This section of the city is an example of 18th Century town planning.

The Merchant City East of George Square is a grid-plan of streets known as Merchant City.

This area used to be a center of trade and many of the Tobacco Lords built elaborate mansions here.

This important waterway gave Glasgow access to world markets and helped it become an important seaport and manufacturing hub.

In the 1800s Glasgow was known as the workshop of the world—one in every three locomotives in the world as well as a large number of the world's ships were manufactured in Glasgow.

In recent years, Merchant City has again become a center of trade and it is now a fashionable residential and business address.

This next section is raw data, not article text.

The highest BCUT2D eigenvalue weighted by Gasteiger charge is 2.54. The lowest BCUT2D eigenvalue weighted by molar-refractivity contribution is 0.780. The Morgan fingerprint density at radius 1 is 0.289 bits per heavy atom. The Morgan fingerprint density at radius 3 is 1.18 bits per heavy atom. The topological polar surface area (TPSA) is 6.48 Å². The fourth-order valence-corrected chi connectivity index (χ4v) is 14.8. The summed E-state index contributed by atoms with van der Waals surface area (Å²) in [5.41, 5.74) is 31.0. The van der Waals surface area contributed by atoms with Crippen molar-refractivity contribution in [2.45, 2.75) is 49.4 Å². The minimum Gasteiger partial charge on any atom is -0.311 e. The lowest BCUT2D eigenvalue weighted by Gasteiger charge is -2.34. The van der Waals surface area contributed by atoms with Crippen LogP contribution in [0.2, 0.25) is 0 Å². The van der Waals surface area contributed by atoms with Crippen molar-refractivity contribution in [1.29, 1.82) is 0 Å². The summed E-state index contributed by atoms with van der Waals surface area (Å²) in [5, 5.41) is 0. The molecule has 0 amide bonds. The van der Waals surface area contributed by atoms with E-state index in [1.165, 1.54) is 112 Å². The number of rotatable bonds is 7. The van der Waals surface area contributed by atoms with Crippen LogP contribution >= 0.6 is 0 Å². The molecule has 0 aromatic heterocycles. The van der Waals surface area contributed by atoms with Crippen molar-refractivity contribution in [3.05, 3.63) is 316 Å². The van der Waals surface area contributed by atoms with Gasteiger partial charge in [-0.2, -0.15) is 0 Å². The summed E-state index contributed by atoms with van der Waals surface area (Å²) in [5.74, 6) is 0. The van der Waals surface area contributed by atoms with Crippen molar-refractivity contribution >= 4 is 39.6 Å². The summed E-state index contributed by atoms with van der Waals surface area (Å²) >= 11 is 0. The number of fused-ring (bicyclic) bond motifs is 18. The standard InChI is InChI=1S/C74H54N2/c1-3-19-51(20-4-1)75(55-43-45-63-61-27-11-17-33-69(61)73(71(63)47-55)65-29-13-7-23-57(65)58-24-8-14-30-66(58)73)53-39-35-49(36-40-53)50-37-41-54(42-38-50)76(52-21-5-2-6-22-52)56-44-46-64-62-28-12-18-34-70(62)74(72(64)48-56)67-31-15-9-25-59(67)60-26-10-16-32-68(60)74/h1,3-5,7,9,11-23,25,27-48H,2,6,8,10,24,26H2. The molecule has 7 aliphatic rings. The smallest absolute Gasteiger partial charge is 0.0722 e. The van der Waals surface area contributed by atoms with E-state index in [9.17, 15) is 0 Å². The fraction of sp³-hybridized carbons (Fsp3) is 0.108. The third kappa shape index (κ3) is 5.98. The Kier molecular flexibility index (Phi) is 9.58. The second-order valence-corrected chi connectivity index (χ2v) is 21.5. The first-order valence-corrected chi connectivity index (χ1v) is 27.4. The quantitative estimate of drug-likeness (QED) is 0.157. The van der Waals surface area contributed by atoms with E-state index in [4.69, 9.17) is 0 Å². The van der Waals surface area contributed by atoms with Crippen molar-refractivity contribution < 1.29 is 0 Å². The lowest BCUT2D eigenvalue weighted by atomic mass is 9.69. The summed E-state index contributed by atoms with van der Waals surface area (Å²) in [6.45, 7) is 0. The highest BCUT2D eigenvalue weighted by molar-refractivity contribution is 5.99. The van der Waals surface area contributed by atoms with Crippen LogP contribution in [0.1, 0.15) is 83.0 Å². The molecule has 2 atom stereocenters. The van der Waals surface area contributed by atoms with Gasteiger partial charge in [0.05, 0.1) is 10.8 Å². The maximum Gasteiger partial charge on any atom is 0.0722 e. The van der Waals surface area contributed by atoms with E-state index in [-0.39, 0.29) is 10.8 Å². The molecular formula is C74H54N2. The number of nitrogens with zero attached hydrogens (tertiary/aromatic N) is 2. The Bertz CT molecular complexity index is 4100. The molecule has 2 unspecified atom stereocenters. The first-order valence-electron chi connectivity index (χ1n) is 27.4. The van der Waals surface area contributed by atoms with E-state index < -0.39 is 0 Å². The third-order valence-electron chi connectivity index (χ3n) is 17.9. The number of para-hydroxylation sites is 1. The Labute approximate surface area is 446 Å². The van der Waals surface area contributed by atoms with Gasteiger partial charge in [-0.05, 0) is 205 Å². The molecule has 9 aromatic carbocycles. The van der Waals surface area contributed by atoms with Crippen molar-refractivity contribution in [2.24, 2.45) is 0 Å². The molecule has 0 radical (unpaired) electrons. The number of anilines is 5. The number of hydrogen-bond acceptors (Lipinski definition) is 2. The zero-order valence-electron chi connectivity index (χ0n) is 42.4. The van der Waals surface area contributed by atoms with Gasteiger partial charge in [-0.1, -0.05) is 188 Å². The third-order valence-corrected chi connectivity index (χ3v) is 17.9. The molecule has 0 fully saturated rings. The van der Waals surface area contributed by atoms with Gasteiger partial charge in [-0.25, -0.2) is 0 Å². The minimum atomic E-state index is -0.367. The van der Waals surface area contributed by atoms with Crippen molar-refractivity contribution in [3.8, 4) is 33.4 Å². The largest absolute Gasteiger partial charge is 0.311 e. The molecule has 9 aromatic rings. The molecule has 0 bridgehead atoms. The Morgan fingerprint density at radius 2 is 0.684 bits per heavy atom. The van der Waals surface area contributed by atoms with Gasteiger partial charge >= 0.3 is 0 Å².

It still looks a little shabby in places which are yet to undergo redevelopment, but stylish bars, hotels and restaurants abound and there are plenty of exclusive shops to flex platinum credit cards in, not to mention the prestigious Italian Centre.Travellers wanting to venture a little further can take the coast-to-coast drive (a little more than one hour) to Glasgow's rival city, Edinburgh.Although they're only 75 km away from each other, Scotland's two largest cities are worlds apart and have a rivalry that stretches back more than 300 years—possibly starting over a loaf of bread.The frequent drizzle tends to blur the distinction between seasons, but summers are typically wet and winters can be cool and overcast. Glasgow is a huge, sprawling city with a river running through it.Given a comfortable pair of shoes, it's possible to walk from the west end, through the center, north-east to the medieval area, down through the east end and over one of the many bridges to the south side in only a few hours.Visitors can join the Glasgow Fair (which has been held every July since the 1190s), or attend festivals for traditional Celtic music, jazz, film, comedy, visual arts or pride.